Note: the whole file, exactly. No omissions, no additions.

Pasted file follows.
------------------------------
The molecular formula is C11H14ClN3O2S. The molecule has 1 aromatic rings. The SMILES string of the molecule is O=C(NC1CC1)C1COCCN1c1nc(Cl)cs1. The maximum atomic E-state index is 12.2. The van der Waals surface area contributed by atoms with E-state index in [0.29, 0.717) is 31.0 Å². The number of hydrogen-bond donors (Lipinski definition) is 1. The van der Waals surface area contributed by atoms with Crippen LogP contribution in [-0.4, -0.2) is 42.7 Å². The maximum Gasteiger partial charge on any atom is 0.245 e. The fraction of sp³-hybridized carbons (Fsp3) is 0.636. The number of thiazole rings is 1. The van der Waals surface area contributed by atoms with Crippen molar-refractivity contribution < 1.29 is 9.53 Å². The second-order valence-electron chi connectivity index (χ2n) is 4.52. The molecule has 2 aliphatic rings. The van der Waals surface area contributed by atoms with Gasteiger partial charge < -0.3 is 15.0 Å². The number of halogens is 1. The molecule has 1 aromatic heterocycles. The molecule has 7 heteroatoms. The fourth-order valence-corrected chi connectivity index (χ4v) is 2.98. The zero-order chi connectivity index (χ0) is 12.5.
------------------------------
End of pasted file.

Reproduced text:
The molecular formula is C11H14ClN3O2S. The molecule has 1 aromatic rings. The SMILES string of the molecule is O=C(NC1CC1)C1COCCN1c1nc(Cl)cs1. The maximum atomic E-state index is 12.2. The van der Waals surface area contributed by atoms with E-state index in [0.29, 0.717) is 31.0 Å². The number of hydrogen-bond donors (Lipinski definition) is 1. The van der Waals surface area contributed by atoms with Crippen LogP contribution in [-0.4, -0.2) is 42.7 Å². The maximum Gasteiger partial charge on any atom is 0.245 e. The fraction of sp³-hybridized carbons (Fsp3) is 0.636. The number of thiazole rings is 1. The van der Waals surface area contributed by atoms with Crippen molar-refractivity contribution < 1.29 is 9.53 Å². The second-order valence-electron chi connectivity index (χ2n) is 4.52. The molecule has 2 aliphatic rings. The van der Waals surface area contributed by atoms with Gasteiger partial charge < -0.3 is 15.0 Å². The number of halogens is 1. The molecule has 1 aromatic heterocycles. The molecule has 7 heteroatoms. The fourth-order valence-corrected chi connectivity index (χ4v) is 2.98. The zero-order chi connectivity index (χ0) is 12.5.